Financial institutions need to ensure that UBO information on customers is complete and accurate, but this is only half the battle, says Refinitiv’s Phillip Malcolm.
The misuse of legal structures for illicit activities has been the subject of intense global scrutiny since the release of the Panama Papers in April 2016 and the Paradise Papers in November 2017. Since then, the requirements around the identification of the UBOs (ultimate beneficial owners) of legal entities have moved up on the regulatory agenda, increasing the need for financial institutions to identify, verify and screen beneficial owners.
Prior to the leaks, the FATF (Financial Action Task Force) Recommendations had already set out obligations for financial institutions to identify beneficial owners, take reasonable steps to verify their identities, and understand the control structures of customers that legal persons (e.g. companies) and legal arrangements (e.g. trusts).
To address the challenges many jurisdictions experience in trying to ensure ownership transparency, last October the FATF released a best practice paper offering guidance on measures countries should consider to facilitate access to beneficial ownership and control information by financial institutions and other entities.
However, there remains a large gap between the best practices put forward by the FATF and market realities, and progress to enhance beneficial ownership transparency has been uneven, given that jurisdictions often have different methods for defining and recording ownership.
Closing the transparency gap
In the US, no state currently requires disclosure of beneficial owners to set up a company. In fact, most states do not even require information about the officers and directors who will be managing the company.
FinCEN’s CDD Rule was issued to address this vulnerability, requiring financial institutions to identify and verify the identities of UBOs of legal entity customers at the time of account opening and defined points thereafter. While the CDD Rule became fully enforceable in May 2018, it is “not a comprehensive solution to the problem”, according to the US Treasury Department.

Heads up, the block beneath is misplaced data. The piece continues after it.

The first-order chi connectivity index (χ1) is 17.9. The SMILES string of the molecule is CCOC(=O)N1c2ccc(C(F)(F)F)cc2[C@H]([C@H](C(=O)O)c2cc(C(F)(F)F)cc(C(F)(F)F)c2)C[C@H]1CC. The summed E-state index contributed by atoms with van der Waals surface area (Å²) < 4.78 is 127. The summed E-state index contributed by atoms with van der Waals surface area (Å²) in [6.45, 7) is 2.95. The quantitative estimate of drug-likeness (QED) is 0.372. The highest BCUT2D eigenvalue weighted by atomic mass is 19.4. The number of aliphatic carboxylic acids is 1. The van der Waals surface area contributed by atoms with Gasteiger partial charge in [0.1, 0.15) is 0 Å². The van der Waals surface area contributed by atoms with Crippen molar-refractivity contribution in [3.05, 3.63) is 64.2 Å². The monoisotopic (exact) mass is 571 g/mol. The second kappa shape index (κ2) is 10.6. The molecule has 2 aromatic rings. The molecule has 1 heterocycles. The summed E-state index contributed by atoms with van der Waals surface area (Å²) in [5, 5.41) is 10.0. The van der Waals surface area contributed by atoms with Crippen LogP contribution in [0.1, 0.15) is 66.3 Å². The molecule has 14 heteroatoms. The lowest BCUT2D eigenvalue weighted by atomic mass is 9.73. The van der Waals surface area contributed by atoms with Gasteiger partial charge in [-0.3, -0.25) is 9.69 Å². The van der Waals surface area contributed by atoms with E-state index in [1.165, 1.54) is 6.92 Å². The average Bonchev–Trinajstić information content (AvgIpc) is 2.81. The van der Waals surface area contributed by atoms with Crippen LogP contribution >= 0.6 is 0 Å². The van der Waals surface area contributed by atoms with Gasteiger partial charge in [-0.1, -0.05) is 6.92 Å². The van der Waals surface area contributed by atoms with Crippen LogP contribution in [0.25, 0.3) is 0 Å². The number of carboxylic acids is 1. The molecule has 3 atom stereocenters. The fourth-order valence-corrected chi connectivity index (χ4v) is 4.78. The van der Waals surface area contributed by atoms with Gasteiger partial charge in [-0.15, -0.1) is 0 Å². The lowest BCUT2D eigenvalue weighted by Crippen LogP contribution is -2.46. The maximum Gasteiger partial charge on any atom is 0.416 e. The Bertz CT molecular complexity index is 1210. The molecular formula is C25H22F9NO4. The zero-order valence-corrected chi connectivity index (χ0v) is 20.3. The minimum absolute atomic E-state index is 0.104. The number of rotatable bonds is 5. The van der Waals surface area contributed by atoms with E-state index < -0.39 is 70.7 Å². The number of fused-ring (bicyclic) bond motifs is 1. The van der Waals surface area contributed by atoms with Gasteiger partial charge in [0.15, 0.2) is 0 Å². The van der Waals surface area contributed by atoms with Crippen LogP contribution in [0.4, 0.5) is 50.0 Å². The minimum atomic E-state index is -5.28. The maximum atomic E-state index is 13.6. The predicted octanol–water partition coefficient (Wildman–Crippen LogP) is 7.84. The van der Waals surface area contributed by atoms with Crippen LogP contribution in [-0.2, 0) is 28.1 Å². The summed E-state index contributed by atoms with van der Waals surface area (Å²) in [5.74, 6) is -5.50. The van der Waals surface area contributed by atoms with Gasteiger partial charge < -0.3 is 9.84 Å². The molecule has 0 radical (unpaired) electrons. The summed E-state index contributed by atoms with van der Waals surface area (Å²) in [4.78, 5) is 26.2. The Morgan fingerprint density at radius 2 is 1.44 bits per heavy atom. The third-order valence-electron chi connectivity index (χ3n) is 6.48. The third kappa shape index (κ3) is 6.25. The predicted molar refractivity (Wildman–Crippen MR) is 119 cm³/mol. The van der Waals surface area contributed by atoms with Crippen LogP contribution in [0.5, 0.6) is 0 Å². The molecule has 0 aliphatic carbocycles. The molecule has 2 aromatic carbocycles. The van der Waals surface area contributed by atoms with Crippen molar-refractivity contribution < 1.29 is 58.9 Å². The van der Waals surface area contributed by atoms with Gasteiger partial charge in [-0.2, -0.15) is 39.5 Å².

Last month, the US Treasury issued its 2020 national strategy for combatting terrorist and other illicit financing, calling for legislative action to require the disclosure of beneficial ownership information at the time of company formation. This “gap” was cited as one of the principal reasons for the US’ “failing grade” on beneficial ownership transparency in its 2016 FATF mutual evaluation report.
In Asia, Hong Kong and Singapore require all companies to maintain an up-to-date list of their UBOs in the form of significant controllers. In Malaysia, companies are required to maintain basic ownership information, which is available to the public. Japan requires companies to declare UBOs upon establishment, but changes in beneficial ownership are not covered.
To try and address transparency gaps, and eventually become fully compliant with the FATF Recommendations, a number of Asian jurisdictions have also indicated they are exploring the possible introduction of public registers of beneficial owners – including Australia, New Zealand, Japan, Malaysia and Indonesia.
The introduction of public UBO registers in each member state was the EU’s direct response to the Panama Papers, forming part of the 5th Anti-Money Laundering Directive (5AMLD) which took effect on 10 January 2020. The previous directive – 4AMLD – did include a requirement to collect beneficial ownership information on companies and trusts, but it did not require this information to be made public.
Despite having two years lead time for compliance, the majority of EU member states either still do not have a centralised register of beneficial owners, or they have imposed registration requirements or other restrictions that inhibit full public access. According to campaigning group Global Witness, only six EU states – including the UK – have complied with the requirement so far.
A persistent stumbling block
“Although progress is being made in many jurisdictions, a persistent stumbling block is a lack of independent and reliable UBO data,” says Phillip Malcolm, Regional Performance Director for Asia Pacific at Refinitiv. “Countries that have a beneficial ownership register in place are better able to support enforcement action because of the enhanced access to ownership information.”